My computer just crashed and I lost a very lengthy response which I will not try to reconstruct, so I apologize if my response is very short.
If Jesus sacrifice is not the New Covenant, than what is the New Coveant that Jeremiah and Isaiah spoke of?
You misunderstand me. I did not say that there isn't a New Covenant involving Jesus' sacrifice (as per Paul and others). What I was saying was that the "covenant" referred to in Daniel 9:27 is the covenant or agreement that Antiochus IV made with the Hellenizers, which is mentioned later in ch. 11 and in 1 Maccabees. Just because the word "covenant" occurs in a given text doesn't mean it necessarily refers to God's covenant with Israel. The word simply refers to a legally-binding agreement. In fact, in ch. 11 God's covenant is referred to as the "holy covenant". The covenant that Antiochus made with the Hellenizers is in a sense a blasphemous covenant substituting for God's covenant, as its whole purpose is to force Jews to break the holy covenant. Such actions by Antiochus are part of the reason why the author of Daniel described him as magnifying himself greater than the God of gods. He dared to replace God's covenant with his own.
Jerusalem was destroyed by Titus and his armies in 70ad, a historical fact. Why would the bible leave out such a disastrous event for God's land if Daniel 9:26 is not speaking of Titus and the Jerusalem destruction??
Jerusalem was also attacked by Antiochus' army, people massacred, and the Temple defiled and plundered, a historical fact. It is this event that Daniel is referring to. This is made crystal clear by ch. 11, which describes the whole career of Antiochus Epiphanes and what he did to the Jews and to the Temple.
Jerusalem was also attacked by Titus in AD 70, it was even more brutally attacked by Hadrian in the 130s (razed to the ground and turned into a Roman city), it was attacked by the Persians in 614 and by the Arabs in 638, and the scene of Crusader battles in 1077, 1099, 1187, it was sacked in 1244 and 1259 by the Turks and Mongols respectively, and so on. It has seen many battles and wars over the years. But the one that is before the mind of the author of Daniel is the campaign of Antiochus Epiphanes. Chapter 11 leaves no doubt about this because it describes what Antiochus did in minute detail.
also who is the HE that sends the PRINCE to destroy? if the Prince is the antichrist, than who is the HE? If the HE is the antichrist, than who is the PRINCE?
The text is corrupt here, as in many other places. This is obvious from the fact alone that the anointed one who is destroyed (i.e. Onias III) cannot be the same person who then attacks Jerusalem. R. H. Charles suggested that the MT yshchyt "shall destroy" should be amended to yshcht "shall be destroyed" so that the passage would read (with the LXX-Theodotion): "The city and the sanctuary shall be destroyed, together with a prince, and his end shall come (kai exei he sunteleia autou)". The original version of the LXX (the Old Greek) had: "A king of Gentiles will destroy the city and the sanctuary, with the anointed one". If the reference is to Onias III, this fits very well with history in that Onias III was murdered in the same year as Antiochus' first attack on Jerusalem, in which he plundered the Temple and massacred many Jews (cf. Daniel 8:9-10, 11:28; 1 Maccabees 1:21-28). On the other hand, most translations favor the MT, e.g. the critical version by Collins: "The host of a ruler who is to come will destroy the city and the sanctuary". This reading would also refer to the same series of events -- the attack on Jerusalem by Antiochus' army in 171 BC (which was the beginning of the 70th week in Daniel's chronological scheme), and the even worse attack of 169 BC during which Antiochus "plundered the city, burned it with fire, and tore down its houses and its surrounding walls" (1 Maccabees 1:31).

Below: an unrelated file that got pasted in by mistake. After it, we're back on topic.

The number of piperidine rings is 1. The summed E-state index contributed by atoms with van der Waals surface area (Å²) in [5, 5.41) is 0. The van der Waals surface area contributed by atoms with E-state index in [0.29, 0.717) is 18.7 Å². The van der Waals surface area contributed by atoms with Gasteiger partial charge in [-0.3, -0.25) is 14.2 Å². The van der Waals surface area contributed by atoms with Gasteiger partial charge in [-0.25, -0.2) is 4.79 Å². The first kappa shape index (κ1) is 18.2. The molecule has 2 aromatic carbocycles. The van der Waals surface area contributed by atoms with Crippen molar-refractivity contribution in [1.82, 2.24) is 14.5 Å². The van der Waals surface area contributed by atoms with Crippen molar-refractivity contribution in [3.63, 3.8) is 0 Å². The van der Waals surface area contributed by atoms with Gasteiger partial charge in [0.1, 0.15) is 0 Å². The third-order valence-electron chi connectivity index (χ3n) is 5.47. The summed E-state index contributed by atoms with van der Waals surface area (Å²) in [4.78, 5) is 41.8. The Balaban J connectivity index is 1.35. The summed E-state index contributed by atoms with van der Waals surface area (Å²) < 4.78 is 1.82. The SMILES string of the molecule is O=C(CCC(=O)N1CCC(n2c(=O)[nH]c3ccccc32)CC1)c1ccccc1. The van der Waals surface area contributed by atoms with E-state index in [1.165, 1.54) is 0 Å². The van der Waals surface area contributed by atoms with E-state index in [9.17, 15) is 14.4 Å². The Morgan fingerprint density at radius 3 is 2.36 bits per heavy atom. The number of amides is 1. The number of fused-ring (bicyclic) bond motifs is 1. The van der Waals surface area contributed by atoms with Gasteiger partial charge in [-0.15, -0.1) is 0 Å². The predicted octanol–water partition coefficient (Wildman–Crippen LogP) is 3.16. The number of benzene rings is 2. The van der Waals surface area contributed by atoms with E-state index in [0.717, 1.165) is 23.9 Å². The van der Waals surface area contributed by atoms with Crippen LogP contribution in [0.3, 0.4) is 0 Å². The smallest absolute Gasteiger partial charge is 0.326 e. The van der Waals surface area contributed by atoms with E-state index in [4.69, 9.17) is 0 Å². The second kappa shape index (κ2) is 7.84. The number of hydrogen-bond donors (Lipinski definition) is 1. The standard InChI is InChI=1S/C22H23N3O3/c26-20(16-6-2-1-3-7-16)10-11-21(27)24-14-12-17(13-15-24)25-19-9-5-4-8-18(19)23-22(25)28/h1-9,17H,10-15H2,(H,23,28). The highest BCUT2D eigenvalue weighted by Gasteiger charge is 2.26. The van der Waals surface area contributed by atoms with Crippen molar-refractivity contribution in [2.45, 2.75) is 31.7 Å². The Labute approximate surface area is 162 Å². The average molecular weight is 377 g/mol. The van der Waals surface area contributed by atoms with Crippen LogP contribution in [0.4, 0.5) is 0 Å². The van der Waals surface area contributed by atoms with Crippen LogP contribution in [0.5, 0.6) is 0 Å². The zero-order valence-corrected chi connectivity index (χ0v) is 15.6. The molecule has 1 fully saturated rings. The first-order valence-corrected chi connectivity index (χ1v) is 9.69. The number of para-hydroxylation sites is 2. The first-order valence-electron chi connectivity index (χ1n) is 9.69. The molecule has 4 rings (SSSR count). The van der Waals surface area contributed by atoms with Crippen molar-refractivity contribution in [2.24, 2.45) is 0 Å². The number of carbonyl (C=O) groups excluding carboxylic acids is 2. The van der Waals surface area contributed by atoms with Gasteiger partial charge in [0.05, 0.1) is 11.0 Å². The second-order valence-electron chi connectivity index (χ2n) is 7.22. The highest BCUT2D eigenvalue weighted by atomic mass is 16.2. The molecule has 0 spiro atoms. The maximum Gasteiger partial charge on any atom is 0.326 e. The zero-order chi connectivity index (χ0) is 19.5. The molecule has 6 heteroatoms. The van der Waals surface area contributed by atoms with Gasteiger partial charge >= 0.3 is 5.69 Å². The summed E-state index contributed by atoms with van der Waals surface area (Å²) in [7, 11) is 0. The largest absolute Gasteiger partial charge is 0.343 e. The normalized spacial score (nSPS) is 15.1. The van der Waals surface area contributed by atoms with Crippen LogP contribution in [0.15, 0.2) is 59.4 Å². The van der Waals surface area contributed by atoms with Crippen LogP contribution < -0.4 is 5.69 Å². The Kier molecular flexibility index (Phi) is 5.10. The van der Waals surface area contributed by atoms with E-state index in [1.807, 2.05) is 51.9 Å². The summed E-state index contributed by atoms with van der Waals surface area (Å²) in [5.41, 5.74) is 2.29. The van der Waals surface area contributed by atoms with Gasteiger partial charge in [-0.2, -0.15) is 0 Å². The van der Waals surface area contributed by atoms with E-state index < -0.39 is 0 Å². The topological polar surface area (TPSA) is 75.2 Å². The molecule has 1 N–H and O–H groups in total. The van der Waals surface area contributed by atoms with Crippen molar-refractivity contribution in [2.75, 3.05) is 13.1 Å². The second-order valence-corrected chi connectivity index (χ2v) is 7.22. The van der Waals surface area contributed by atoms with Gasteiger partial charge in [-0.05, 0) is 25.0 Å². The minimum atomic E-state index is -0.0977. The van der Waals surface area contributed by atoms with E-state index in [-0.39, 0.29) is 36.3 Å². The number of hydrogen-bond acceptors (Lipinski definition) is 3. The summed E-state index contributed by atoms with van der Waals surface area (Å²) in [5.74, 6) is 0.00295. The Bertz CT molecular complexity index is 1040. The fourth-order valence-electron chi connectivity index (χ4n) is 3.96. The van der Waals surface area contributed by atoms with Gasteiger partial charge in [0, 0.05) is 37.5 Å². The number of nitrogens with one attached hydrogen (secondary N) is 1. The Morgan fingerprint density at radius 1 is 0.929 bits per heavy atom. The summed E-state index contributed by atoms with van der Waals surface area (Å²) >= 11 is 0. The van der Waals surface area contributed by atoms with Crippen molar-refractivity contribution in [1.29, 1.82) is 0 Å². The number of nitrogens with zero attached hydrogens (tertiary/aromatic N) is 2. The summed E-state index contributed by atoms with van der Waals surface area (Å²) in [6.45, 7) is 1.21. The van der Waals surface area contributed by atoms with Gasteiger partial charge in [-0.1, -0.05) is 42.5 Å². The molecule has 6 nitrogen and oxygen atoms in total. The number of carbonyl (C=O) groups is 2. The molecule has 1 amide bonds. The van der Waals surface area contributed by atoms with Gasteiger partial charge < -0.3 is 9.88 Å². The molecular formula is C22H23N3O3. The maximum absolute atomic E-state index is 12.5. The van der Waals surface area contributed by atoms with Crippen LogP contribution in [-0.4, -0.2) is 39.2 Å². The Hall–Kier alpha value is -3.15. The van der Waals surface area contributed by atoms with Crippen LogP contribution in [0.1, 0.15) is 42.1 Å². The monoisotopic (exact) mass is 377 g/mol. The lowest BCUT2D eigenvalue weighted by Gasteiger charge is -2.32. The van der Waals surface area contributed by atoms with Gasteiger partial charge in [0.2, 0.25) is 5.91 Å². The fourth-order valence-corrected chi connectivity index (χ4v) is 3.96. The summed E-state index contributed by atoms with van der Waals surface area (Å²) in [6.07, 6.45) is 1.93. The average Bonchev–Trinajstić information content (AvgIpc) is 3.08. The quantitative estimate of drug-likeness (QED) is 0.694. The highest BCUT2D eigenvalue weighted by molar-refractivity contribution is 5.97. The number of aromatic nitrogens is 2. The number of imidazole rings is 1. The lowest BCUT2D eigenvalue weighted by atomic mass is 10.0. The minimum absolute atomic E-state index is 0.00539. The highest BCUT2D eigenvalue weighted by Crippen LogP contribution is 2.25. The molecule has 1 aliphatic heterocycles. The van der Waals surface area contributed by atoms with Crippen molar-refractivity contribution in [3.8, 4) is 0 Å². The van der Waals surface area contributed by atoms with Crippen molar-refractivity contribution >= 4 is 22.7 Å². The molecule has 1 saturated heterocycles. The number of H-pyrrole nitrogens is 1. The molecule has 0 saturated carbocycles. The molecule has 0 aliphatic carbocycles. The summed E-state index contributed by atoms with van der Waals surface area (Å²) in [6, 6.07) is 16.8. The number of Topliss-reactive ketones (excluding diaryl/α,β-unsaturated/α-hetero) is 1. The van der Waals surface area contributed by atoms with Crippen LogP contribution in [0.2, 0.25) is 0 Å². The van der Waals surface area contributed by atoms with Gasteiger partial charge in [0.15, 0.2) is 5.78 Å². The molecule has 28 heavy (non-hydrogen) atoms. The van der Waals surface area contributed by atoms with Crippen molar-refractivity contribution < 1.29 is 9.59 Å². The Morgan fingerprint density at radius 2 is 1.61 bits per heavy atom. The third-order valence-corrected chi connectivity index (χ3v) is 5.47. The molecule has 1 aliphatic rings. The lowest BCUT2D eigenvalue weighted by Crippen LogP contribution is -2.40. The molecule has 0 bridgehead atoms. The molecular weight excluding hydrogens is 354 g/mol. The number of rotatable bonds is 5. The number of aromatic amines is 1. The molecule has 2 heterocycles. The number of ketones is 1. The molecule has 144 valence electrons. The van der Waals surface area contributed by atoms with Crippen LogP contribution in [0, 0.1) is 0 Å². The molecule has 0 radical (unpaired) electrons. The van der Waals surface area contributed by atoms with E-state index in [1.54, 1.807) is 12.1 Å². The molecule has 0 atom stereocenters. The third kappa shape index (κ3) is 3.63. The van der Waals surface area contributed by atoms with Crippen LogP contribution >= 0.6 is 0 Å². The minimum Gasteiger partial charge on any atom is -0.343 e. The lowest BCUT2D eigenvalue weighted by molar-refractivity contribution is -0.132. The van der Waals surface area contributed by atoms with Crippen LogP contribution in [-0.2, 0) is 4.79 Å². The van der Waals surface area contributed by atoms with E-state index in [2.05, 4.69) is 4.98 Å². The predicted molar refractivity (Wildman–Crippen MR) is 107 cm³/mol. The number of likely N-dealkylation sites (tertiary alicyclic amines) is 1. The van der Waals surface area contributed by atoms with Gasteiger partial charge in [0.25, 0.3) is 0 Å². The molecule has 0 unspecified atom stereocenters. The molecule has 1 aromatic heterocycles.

If Daniel's Seventieth Week is not about Jesus, than who is the Messiah spoken of in:
Septuagint Daniel 9:25 And thou shalt know and understand, that from the going forth of the command for the answer and for the rebuilding of Jerusalem until Messiah the prince there shall be seven weeks
Bear in mind that this first anointed one is placed at the end of the first 7 weeks, and there are 62 weeks separating him and the last week. It is thus impossible that he is the same person as the anointed one that is cut off in v. 26. It is often suggested that this first "anointed prince" is Cyrus, for in Isaiah 45:1 Yahweh refers to him as "my anointed". But this is unlikely in the case of Daniel, which instead has Babylon falling to the historically unknown Darius the Mede with "Cyrus the Persian" not showing up some time later. Neither does Daniel refer to Darius as an "anointed". I think the best explanation is that the term refers to a High Priest, as it does in v. 26 (cf. Leviticus 4:3, 5, 16, 6:22, 2 Maccabees 1:10; Testament of Levi 16:1-4 which refer to the High Priest as "anointed"). The first 7 weeks would thus come to a close with the restoration of worship under Joshua, son of Jozadak (Ezra 3:2), the first High Priest after the return from exile (cf. Haggai 1:1; Zechariah 3:1).